Getting Digital in My Gifted Classroom

By Language Arts Teacher and Guest Blogger Jill Beane

Recently my school district developed Gmail accounts for all students K-12. Therefore, at my junior high, where I teach 7th grade Honors Language Arts, students were given emails that could only email teachers and students within the district. As an educator, I thought this was a great idea and that my colleagues and I finally have a common way of reaching students. I was also excited students would be able to utilize web tools without me having to create “dummy” accounts for them.

Little did I realize that these “digital natives” would be so helpless using a basic email account, let alone the ability to collaborate via Google products such as Google Docs and Google Drawings and the other Google options available to them.

With my excitement brewing, I decided to jump into the deep end right away with the grand idea of going completely all-in, using G Suite with my students — so I dusted off the Google Classroom I had created in one of our many professional development sessions, and updated it with my current students. I selected an appealing theme, worked on the layout, put various items in the stream — and then it was time to have the students sign in. I didn’t anticipate the amount of questions and lack of confidence I’d be hit with by my 51 honors students (my students range from academically talented to students gifted in multiple areas).

I think the general belief is that because tweens and teens always want to be and are on technology, that they know how to navigate it naturally.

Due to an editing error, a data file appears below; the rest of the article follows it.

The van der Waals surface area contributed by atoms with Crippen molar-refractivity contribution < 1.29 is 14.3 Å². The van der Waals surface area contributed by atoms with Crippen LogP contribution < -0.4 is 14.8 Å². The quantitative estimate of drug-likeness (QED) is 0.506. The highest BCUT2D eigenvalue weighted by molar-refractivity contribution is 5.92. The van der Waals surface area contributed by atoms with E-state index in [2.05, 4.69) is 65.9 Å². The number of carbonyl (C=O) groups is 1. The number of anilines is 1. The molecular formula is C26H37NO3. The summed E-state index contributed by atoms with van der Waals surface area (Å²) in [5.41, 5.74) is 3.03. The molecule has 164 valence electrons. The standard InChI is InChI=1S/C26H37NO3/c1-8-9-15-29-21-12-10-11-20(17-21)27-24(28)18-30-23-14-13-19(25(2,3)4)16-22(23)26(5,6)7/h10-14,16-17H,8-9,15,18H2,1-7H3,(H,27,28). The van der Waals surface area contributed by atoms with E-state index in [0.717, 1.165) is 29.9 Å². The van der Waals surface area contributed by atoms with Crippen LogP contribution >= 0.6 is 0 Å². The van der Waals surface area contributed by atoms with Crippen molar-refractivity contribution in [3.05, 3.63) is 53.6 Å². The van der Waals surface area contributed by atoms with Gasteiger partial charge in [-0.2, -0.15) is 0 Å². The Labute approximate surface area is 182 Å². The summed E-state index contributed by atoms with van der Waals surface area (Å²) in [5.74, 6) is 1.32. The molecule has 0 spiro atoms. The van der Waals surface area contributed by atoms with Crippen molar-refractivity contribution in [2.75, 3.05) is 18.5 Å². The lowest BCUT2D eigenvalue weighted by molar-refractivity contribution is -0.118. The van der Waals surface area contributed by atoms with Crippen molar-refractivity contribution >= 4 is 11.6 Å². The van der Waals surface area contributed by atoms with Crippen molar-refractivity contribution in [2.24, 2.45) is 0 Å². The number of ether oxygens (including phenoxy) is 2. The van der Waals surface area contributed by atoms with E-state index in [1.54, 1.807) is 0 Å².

I found this to not be the case in the using of email and signing in to Google Classroom. Since I was sitting at the teacher computer at the back of the lab, I didn’t realize how many students were taking notes on what to do. I turned on the projector and began to model the formula for their email address (their passwords had been set as their network login passwords), how to find the invitation email to our Google Classroom, and how to get find the first assignment. After a few minutes of quiet, one student approached me and said, “Where do I go to find Gmail, and how do I sign up?”

In looking around the room, I quickly realized that at minimum, between a third to a half of the class, were staring at me wondering the exact same thing. I then asked, “How many of you have never had or sent an email?” The number of hands that went up was more than the number of kids awaiting more in-depth instruction. Their reasons were pretty similar — “My parents always email questions for me.”

I guess what I learned that day was three-fold:

  1. Model every step for students when using new technology.
  2. Students are comfortable with gaming and social media, and they are not afraid to play with new technology — but it is not something they know how to use with educational intent.
  3. Educators and parents need to teach students how to communicate and advocate for themselves. I’m hoping in having these emails — this will increase.

Jill Bean has been a teacher in School District 308 for the past 16 years. She is a graduate of Northern Illinois University with a bachelor’s degree in elementary education and middle school endorsements in English/Language Arts, Social Sciences and Gifted Education. She received her master’s degree in curriculum and instruction from Olivet Nazarene University in Bourbonnais, IL, in 2006 and her administrative degree from Aurora University, in Aurora, IL, in 2008. She lives in Montgomery, IL with her husband, two daughters (Madyson — 9 and Kennedy — 7), and her cat, Tanner.


Follow the conversation #WhyITeach

To be reminded why your work is so very important and for more stories and advice, visit our collection of teacher perspectives at The Art of Teaching.


You can view the McGraw-Hill Education Privacy Policy here: http://www.mheducation.com/privacy.html. The views and opinions expressed in this blog are those of the author, and do not reflect the values or positioning of McGraw-Hill Education or its sales.

One clap, two clap, three clap, forty?

By clapping more or less, you can signal to us which stories really stand out.